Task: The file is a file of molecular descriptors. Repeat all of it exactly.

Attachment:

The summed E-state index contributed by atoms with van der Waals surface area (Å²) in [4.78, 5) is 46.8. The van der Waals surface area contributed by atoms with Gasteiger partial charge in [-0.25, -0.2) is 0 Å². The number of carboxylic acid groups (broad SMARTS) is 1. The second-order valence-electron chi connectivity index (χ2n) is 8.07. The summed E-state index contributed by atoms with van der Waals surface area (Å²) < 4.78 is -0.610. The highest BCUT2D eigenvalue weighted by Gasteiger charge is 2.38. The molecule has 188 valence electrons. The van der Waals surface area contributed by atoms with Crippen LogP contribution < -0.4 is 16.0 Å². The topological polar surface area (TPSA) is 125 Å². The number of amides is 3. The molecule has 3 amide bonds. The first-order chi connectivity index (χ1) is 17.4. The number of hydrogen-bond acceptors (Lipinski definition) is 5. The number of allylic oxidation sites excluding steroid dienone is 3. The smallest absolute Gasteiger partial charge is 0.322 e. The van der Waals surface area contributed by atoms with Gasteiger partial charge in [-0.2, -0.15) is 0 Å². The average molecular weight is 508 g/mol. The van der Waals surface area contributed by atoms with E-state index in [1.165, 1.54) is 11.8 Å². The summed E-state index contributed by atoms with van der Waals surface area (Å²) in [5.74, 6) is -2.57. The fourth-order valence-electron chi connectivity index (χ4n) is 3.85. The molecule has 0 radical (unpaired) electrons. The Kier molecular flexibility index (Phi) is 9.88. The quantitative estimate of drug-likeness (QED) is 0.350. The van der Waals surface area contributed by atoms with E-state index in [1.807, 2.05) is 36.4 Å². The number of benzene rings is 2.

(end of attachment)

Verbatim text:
The summed E-state index contributed by atoms with van der Waals surface area (Å²) in [4.78, 5) is 46.8. The van der Waals surface area contributed by atoms with Gasteiger partial charge in [-0.25, -0.2) is 0 Å². The number of carboxylic acid groups (broad SMARTS) is 1. The second-order valence-electron chi connectivity index (χ2n) is 8.07. The summed E-state index contributed by atoms with van der Waals surface area (Å²) < 4.78 is -0.610. The highest BCUT2D eigenvalue weighted by Gasteiger charge is 2.38. The molecule has 188 valence electrons. The van der Waals surface area contributed by atoms with Crippen LogP contribution < -0.4 is 16.0 Å². The topological polar surface area (TPSA) is 125 Å². The number of amides is 3. The molecule has 3 amide bonds. The first-order chi connectivity index (χ1) is 17.4. The number of hydrogen-bond acceptors (Lipinski definition) is 5. The number of allylic oxidation sites excluding steroid dienone is 3. The smallest absolute Gasteiger partial charge is 0.322 e. The van der Waals surface area contributed by atoms with Gasteiger partial charge in [-0.2, -0.15) is 0 Å². The average molecular weight is 508 g/mol. The van der Waals surface area contributed by atoms with E-state index in [1.165, 1.54) is 11.8 Å². The summed E-state index contributed by atoms with van der Waals surface area (Å²) in [5.74, 6) is -2.57. The fourth-order valence-electron chi connectivity index (χ4n) is 3.85. The molecule has 0 radical (unpaired) electrons. The Kier molecular flexibility index (Phi) is 9.88. The quantitative estimate of drug-likeness (QED) is 0.350. The van der Waals surface area contributed by atoms with E-state index in [1.807, 2.05) is 36.4 Å². The number of benzene rings is 2.